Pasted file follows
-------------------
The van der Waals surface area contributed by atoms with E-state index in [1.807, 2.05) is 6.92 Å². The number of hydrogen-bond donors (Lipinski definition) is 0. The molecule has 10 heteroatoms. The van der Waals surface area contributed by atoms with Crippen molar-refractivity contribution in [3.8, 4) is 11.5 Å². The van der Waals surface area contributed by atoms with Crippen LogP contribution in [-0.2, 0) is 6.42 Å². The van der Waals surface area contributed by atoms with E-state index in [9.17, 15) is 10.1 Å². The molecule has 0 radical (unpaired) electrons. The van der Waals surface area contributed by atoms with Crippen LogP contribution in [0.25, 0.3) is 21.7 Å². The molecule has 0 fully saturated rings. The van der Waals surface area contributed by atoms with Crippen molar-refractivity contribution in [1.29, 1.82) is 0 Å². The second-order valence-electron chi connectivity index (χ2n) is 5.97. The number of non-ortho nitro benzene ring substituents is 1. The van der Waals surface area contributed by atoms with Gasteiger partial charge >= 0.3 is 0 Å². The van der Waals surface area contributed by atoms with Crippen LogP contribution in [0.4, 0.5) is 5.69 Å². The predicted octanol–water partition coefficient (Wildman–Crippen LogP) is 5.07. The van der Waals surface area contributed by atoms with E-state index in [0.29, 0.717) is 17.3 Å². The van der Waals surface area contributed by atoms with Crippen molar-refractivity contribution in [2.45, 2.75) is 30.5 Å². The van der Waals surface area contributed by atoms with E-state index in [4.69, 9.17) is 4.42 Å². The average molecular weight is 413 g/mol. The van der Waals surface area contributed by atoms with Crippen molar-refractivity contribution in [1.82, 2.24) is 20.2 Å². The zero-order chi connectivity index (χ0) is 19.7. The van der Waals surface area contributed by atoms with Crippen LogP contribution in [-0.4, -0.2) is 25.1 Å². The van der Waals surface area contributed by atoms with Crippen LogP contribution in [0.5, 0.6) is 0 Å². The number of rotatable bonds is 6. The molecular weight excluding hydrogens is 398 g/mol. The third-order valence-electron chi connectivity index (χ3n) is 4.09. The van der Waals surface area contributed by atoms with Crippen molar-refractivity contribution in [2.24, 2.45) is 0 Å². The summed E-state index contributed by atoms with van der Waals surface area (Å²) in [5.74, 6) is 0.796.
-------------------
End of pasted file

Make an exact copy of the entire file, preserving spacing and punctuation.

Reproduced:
The van der Waals surface area contributed by atoms with E-state index in [1.807, 2.05) is 6.92 Å². The number of hydrogen-bond donors (Lipinski definition) is 0. The molecule has 10 heteroatoms. The van der Waals surface area contributed by atoms with Crippen molar-refractivity contribution in [3.8, 4) is 11.5 Å². The van der Waals surface area contributed by atoms with Crippen LogP contribution in [-0.2, 0) is 6.42 Å². The van der Waals surface area contributed by atoms with E-state index in [9.17, 15) is 10.1 Å². The molecule has 0 radical (unpaired) electrons. The van der Waals surface area contributed by atoms with Crippen LogP contribution in [0.25, 0.3) is 21.7 Å². The molecule has 0 fully saturated rings. The van der Waals surface area contributed by atoms with Crippen molar-refractivity contribution in [1.29, 1.82) is 0 Å². The second-order valence-electron chi connectivity index (χ2n) is 5.97. The number of non-ortho nitro benzene ring substituents is 1. The van der Waals surface area contributed by atoms with Gasteiger partial charge >= 0.3 is 0 Å². The van der Waals surface area contributed by atoms with Crippen LogP contribution in [0.4, 0.5) is 5.69 Å². The predicted octanol–water partition coefficient (Wildman–Crippen LogP) is 5.07. The van der Waals surface area contributed by atoms with E-state index in [0.29, 0.717) is 17.3 Å². The van der Waals surface area contributed by atoms with Crippen molar-refractivity contribution in [2.45, 2.75) is 30.5 Å². The van der Waals surface area contributed by atoms with E-state index in [4.69, 9.17) is 4.42 Å². The average molecular weight is 413 g/mol. The van der Waals surface area contributed by atoms with Crippen molar-refractivity contribution in [1.82, 2.24) is 20.2 Å². The zero-order chi connectivity index (χ0) is 19.7. The van der Waals surface area contributed by atoms with Crippen LogP contribution in [-0.4, -0.2) is 25.1 Å². The van der Waals surface area contributed by atoms with Crippen LogP contribution in [0.5, 0.6) is 0 Å². The number of rotatable bonds is 6. The molecular weight excluding hydrogens is 398 g/mol. The third-order valence-electron chi connectivity index (χ3n) is 4.09. The van der Waals surface area contributed by atoms with Crippen molar-refractivity contribution in [2.24, 2.45) is 0 Å². The summed E-state index contributed by atoms with van der Waals surface area (Å²) in [5.74, 6) is 0.796.